Clementson v. UBS Real Estate Securities, Inc. et al
ORDER denying 32 Plaintiff's Motion for Remand to the District Court for Jefferson County Colorado, by Judge Lewis T. Babcock on 9/23/2015. (ebuch)
IN THE UNITED STATES DISTRICT COURT
FOR THE DISTRICT OF COLORADO
Lewis T. Babcock, Judge
Civil Action No. 15-cv-01318-LTB-MEH
DANY L. CLEMENTSON,
USB REAL ESTATE SECURITIES, INC., and
BANK OF NEW YORK MELLON TRUST COMPANY, N.A.,
NATIONSTAR MORTGAGE LLC,
This case is before me on Plaintiff’s Motion for Remand to the District Court for
Jefferson County Colorado [Doc #32 ]. After consideration of the motion, related pleadings, and
the case file, I deny the motion for the reasons set forth below.
Plaintiff filed his Complaint in the Jefferson County District Court on January 9, 2015,
2011 and asserted the following claims against Defendants and numerous other parties: (1) quiet
title under Colo. Civ. P. P. 105; (2) civil conspiracy; (3) civil theft; (4) conspiracy to commit
civil theft; (5) “rights in stolen property” under C. R.S. § 18-4-405; (6) violations of the
Colorado Fair Debt Collection Practices Act (the “CFDCPA”); (7) intentional infliction of
emotional distress; (8) offering a false instrument for recording; and (9) invasion of privacy.
Defendants Nationstar Mortgage, LLC (“Nationstar”) and Bank of New York Mellon
Trust Company, N.A. (“BMNY”), filed answers to Plaintiff’s Complaint. Nationstar also
asserted counterclaims against Plaintiff for deceit based on fraud, unjust enrichment, breach of
contract, and judicial foreclosure of the property and third-party claims against Plaintiff’s wife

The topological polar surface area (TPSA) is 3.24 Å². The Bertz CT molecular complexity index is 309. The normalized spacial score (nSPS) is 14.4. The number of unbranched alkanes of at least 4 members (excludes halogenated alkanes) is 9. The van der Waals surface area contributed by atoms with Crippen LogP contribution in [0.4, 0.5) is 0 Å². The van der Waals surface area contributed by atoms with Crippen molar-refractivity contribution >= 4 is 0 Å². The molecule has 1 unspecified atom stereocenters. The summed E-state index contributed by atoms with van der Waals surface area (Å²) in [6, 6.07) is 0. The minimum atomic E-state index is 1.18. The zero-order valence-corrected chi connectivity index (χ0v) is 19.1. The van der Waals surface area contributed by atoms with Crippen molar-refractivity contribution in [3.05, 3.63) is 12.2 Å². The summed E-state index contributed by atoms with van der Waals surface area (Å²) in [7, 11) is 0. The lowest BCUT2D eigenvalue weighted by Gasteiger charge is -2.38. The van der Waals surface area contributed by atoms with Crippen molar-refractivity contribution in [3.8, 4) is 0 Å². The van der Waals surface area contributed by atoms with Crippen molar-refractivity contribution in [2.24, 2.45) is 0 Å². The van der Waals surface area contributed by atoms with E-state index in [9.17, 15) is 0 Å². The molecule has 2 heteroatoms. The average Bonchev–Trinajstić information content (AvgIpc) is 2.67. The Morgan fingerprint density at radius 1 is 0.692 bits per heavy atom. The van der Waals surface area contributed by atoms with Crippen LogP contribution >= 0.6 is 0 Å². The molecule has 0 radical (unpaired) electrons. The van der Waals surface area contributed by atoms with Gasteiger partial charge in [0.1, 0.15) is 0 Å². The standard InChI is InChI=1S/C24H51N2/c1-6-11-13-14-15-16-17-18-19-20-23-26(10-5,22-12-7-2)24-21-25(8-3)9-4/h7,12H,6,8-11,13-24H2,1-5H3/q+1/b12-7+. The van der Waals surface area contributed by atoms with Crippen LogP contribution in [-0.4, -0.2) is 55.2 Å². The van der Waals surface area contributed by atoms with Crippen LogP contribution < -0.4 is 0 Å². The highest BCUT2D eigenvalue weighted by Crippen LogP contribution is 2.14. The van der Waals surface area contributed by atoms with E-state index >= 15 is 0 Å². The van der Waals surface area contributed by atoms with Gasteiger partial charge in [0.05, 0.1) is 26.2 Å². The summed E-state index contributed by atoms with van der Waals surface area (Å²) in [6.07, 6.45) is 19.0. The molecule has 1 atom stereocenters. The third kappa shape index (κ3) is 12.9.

for unjust enrichment, breach of contract, and judicial foreclosure of the property. UBS did not
answer Plaintiff’s Complaint or otherwise enter an appearance in this case despite apparently
being served several months ago. See Doc # 1, Ex. 25.
The Jefferson County District Court subsequently dismissed all defendants from the case
but for Nationstar, BMNY, and UBS Real Estate Securities, Inc. (“UBS”) and dismissed all of
Plaintiff’s claims but for his claims to quiet title and for violations of the CFDCPA without
prejudice. See Doc # 1, Exs. 9 & 10. Thus, the case has been in its current posture since June 9,
On June 16, 2015, Nationstar and BMNY (the “Removing Defendants”) filed their
Notice of Removal pursuant to 28 U.S.C. § 1332(a) asserting that there is complete diversity
between the remaining parties and that the amount in controversy exceeds $75,000. See Doc # 1.
II. Plaintiff’s Motion to Remand
Plaintiff first argues that the Removing Defendants waived their right to remove this case
by their actions in connection with a different but related Rule 120 proceeding in which BMNY
failed to obtain an order authorizing the sale of the property at issue in this case. I disagree.
While a party may waive the right to remove a case to federal court “by taking some
substantial offensive or defensive action in the state court action, indicating a willingness to
litigate in the state tribunal, before filing a notice of removal by the federal court,” Harvey v.
UTE Indian Tribe of the Uintah and Ouray Reservation, — F.3d — , 2015 WL 4758958 at *7
(10th Cir. August 13, 2015) (citations omitted), the requisite action in the state court must be
taken in the same proceeding. See Hingst v. Providian Nat’l Bank, 124 F. Supp. 2d 449 (S.D.
Tex. 2000) (a defendant’s conduct in a prior lawsuit has no bearing on the removability of a later
suit even where the claims are the same). Thus, BMNY’s actions in the Rule 120 proceeding
cannot effectuate a waiver of the Removing Defendants’ right to remove this case. I further note
that Nationstar was not even a party to the Rule 120 proceeding.
Plaintiff also argues that the requisite amount in controversy for this Court to exercise
diversity jurisdiction is not present because the lien on the subject property was found to be